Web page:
Monday, September 21, 2015

Trigger warning: I always prefer more speech, not enforced silence

A few days ago, a tweet from the Chronicle of Higher Education included a quote:
Obama's comments included issues like this one that I have blogged about.  He added:
Anybody who comes to speak to you and you disagree with, you should have an argument with them. But you shouldn’t silence them by saying you can’t come because I’m too sensitive to hear what you have to say. That’s not the way we learn, either.
Of course, it generated constructive comments and also brought out the trolls.  Thanks to one of those comments, I looked up the paragraph in an opinion by Justice Brandeis, who was the first Jewish member of the US Supreme Court:
 To courageous, self-reliant men, with confidence in the power of free and fearless reasoning applied through the processes of popular government, no danger flowing from speech can be deemed clear and present unless the incidence of the evil apprehended is so imminent that it may befall before there is opportunity for full discussion. If there be time to expose through discussion the falsehood and fallacies, to avert the evil by the processes of education, the remedy to be applied is more speech, not enforced silence.
That Supreme Court opinion was in 1927!  Almost 90 years ago!!!

Rest assured that this not yet another post on the maniacs who have messed up what could have been an even more enjoyable career in higher education.  This post is about how the higher education "establishment"--especially the student life bureaucracy--is leading students down the path of enforced silence, which is what Obama's comment is about.

Glenn Reynolds has more to say in the context of Obama's comments:
College isn’t supposed to be about having our prejudices reinforced. It’s supposed to be about learning how to think about ideas, and even to change one’s mind in the face of new arguments and evidence.
It’s also about learning to address ideas one doesn’t agree with. As Aristotle said, “It is the mark of an educated mind to be able to entertain a thought without accepting it.” You can’t do that if you’re not willing even to hear unacceptable thoughts.
I suppose such a perspective to engage in discussion of ideas is not always welcomed.  Yet, I continue to seek that kind of an engagement, even in professional matters.  A recent email that I sent to the provost of the university, included the following lines:
 I don't see any evidence out there to convince me otherwise.  To borrow from John Maynard Keynes, I will change my opinion if the facts change.
I am not holding my breath; I know all too well that the provost will not reply.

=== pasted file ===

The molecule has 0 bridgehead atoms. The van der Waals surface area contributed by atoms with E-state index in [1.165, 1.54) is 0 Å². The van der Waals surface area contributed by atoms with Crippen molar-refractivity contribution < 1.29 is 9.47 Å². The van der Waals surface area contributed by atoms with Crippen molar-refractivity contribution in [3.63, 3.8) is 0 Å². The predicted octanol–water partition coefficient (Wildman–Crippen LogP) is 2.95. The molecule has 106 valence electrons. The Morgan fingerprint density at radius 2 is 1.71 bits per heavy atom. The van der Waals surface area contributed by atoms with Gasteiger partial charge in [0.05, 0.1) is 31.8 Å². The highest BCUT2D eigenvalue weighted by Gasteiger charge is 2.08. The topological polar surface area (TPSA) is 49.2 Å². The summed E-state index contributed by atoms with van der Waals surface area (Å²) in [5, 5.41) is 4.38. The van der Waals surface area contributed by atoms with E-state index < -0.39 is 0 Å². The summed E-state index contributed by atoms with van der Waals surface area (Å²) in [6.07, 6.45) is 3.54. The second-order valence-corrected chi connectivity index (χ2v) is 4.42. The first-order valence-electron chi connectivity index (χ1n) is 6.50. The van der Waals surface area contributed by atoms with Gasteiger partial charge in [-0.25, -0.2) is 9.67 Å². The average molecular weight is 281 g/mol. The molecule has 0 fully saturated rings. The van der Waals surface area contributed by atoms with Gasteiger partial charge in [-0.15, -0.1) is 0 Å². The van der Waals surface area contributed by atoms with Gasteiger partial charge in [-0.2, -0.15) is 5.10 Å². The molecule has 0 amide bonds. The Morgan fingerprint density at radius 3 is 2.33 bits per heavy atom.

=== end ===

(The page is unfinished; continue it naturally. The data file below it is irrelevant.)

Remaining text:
I am really, really, tempted to include the following in the syllabi for my courses:
Trigger Warning: This course will force you to think!
Oh well!


Ramesh said...

I couldn't agree with you more. "Enforced silence" in an university ??? Blasphemy.

One possible nuance that might help is to present alternate view points in a cogent and logical manner which does not trigger fury and offence. You can make the same point in multiple ways. One is to ensure that the listener gets mad at you. The other is to do it with such finesse that the listener has no option but to consider. I think it is in this area that institutions of learning fail. Let me just say that tact and finesses are not qualities found in abundant supply in the education space.

Take this own blog. Some of your views I deeply disagree with. And yet, I come here all the time because you present your arguments well and its possible to debate constructively with you even when we completely disagree. In some cases the force of your argument has made me see things differently. Now, there's no way I will resort to "enforced silence" here. That is entirely to your credit.

Sriram Khé said...

Oh my!
Thanks for that, Ramesh.

Yes, we (including Anne, and some of the others who occasionally stop to comment) engage in discussions here despite the fact that we rarely agree. It is a credit to all of us, and we can certainly feel good about ourselves on this aspect.

Disagreements point out the weaknesses in our arguments and we then fine-tune our perspectives. Yet, students--these are voting-age adults!--need to be protected from serious and substantive debates?

BTW, Anne will be in quite some pickle with this post. Will she dare to agree with the President whose policies and politics cause her indigestion? Or, like most of the GOP, will she oppose Obama because, well, opposing anything he says is the political game at DC? hehehe ;)

Anne in Salem said...

No pickle here. Even a blind squirrel can find a nut occasionally. :) Yes, I think Obama is an idiot (and a few other things), but he is spot on here.

As much as learning and listening and thinking and discerning is important in college, I think we learn more about more important topics as we age. It can be hard for college students to admit they don't know everything or that they are wrong. It seems somehow easier as we become more mature to admit that we are ignorant, misinformed or apathetic about subjects. It took me far too long to realize that others' opinions are very valuable, that someone else may know a better way to do something or have a better answer. There is so much to learn in this wonderful world that if we don't ask questions and seek answers - and then puzzle over the answers that are unexpected or challenging - we will live a sheltered, boring, fruitless (what is the opposite of fruitful?) life.

Why, why not, and how should be at the forefront of every education, whether in college, in the working world, or in the nursing home.

Sriram Khé said...

"Yes, I think Obama is an idiot (and a few other things)" ...

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